This Week on #TalkTech: Microsoft’s Nightmare, Training at Facebook and Google Shortens Attention Spans

Topic 1: How might real life training exercises like Facebook’s “hackathon” be applied to other industries?

Facebook hackathons


October was CyberSecurity awareness week, and Facebook was not pulling any punches. In order to teach employees about the dangers of security breaches, Facebook launched a series of security threats and fake phishing sites to see how employees would respond. Those who reported the threats received fun prizes while those who missed the threats had to complete more training. Facebook’s approach to CyberSecurity training used a real world experience to teach instead of eLearning or instructor-led training. How can this be used in other industries?

Mashable: Facebook Hacks Its Employees to Teach Lessons on Cyber Attacks


Topic 2: How do poor reviews of Microsoft Surface and Windows 8 affect the future of Microsoft?

For many companies, it’s hard to imagine a work world without Internet Explorer and Microsoft Office. However, Microsoft’s recent product launches have yielded disappointing results. Windows 8 is getting mixed reviews, and Microsoft recently cut their order for 4 million Surface tablets in half. Are we witnessing the beginning of the end for the tech giant? If so, what will it take for business to lose its dependence on Windows and Microsoft Office?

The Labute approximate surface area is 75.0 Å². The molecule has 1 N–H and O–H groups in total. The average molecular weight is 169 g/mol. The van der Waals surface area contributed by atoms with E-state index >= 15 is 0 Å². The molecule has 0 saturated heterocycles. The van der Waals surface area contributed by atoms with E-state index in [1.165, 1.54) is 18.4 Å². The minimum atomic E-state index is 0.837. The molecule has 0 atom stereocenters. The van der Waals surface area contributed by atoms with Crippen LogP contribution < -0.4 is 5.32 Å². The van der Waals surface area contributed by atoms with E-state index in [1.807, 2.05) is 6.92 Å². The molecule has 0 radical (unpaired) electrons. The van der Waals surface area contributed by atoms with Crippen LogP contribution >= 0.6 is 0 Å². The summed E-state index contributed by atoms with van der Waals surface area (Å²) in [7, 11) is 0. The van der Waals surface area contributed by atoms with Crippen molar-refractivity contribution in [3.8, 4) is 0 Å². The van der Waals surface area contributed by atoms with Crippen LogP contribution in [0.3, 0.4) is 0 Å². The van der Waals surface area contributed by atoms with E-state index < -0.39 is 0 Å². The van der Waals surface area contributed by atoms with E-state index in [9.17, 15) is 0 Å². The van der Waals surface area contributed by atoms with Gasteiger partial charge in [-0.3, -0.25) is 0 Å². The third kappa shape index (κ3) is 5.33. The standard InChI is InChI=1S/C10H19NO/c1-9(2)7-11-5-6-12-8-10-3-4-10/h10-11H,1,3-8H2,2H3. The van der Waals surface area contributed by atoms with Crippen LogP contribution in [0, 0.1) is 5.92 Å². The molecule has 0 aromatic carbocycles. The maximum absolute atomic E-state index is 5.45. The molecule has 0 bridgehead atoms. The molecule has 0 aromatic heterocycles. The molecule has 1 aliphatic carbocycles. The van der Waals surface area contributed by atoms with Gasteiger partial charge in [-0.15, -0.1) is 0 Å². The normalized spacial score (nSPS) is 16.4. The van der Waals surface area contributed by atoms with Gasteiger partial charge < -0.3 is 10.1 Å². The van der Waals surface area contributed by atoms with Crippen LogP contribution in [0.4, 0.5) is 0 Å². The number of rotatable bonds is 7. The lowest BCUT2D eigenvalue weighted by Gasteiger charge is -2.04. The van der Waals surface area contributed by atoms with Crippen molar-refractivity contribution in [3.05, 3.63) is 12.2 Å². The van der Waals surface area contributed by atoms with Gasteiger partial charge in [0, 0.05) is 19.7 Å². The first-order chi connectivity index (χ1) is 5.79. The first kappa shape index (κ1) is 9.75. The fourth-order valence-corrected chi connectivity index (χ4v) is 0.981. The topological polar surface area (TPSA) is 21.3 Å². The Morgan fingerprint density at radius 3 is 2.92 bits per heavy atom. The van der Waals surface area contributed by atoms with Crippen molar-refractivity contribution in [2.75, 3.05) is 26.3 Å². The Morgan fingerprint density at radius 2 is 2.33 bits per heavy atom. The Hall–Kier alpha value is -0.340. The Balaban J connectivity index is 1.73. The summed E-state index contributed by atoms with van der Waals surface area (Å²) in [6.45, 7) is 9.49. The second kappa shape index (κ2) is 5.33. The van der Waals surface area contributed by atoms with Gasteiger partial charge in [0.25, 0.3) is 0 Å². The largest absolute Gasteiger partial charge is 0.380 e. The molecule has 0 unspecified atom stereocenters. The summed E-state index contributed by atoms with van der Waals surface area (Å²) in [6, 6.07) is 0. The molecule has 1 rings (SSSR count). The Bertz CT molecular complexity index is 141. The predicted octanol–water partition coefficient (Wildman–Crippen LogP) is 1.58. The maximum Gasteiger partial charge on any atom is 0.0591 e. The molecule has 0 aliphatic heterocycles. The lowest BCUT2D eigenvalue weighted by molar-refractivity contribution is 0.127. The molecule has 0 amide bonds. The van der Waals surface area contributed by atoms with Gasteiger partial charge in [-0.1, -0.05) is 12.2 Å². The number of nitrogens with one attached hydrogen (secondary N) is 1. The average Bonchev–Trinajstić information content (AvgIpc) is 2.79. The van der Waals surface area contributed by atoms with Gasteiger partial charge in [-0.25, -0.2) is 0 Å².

Business Insider: Steve Ballmer’s Nightmare Is Coming True

Topic 3: How does learning need to change to accomodate shortening attention spans and changing reading preferences?

Is Google Making Us Stupid?


Nicholas Carr wrote a terrific piece in The Atlantic back in 2008 (an eternity in internet time) asking if Google was making us stupid. He noted his own struggles focusing on reading books and lengthy articles in favor of skimming headlines and scanning blog posts for key points. There is no doubt the internet affects the way we consume content. How should learning design change to make the most of our new habits?

The Atlantic: Is Google Making Us Stupid?

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Is Microsoft Surface a Major Step Backward for mLearning?

The tech world has been buzzing about Microsoft’s announcement of the new Surface tablet. Microsoft Surface is supposed to do everything and more….but did Microsoft miss the point when it comes to creating a truly “mobile” experience? The answer may depend on who you ask.

One of the biggest criticisms of the current tablet landscape, even the mighty iPad, is how tablet computers thus far are still primarily used as content consumption devices, not for hard core productivity. Mobile apps are limited by nature, designed for more specific and niche applications, and can’t be relied on to finish a full day’s work. Even the biggest power users with an iPad in hand for most of their daily work would likely admit that they are not able to produce documents, spreadsheets, and real “work” as quickly on the tablet as they can on a Mac or PC.

Enter Surface: a tablet with all the myriad features, functionality, and productivity possibilities as a PC. In fact, it IS a PC. But is this a good thing? The features do sound enticing:

  • USB port for additional peripheral support.
  • Smart cover with a built in keyboard.
  • Mini-Display port
  • Both versions of Surface will run Windows 8…so you can theoretically use it for everything.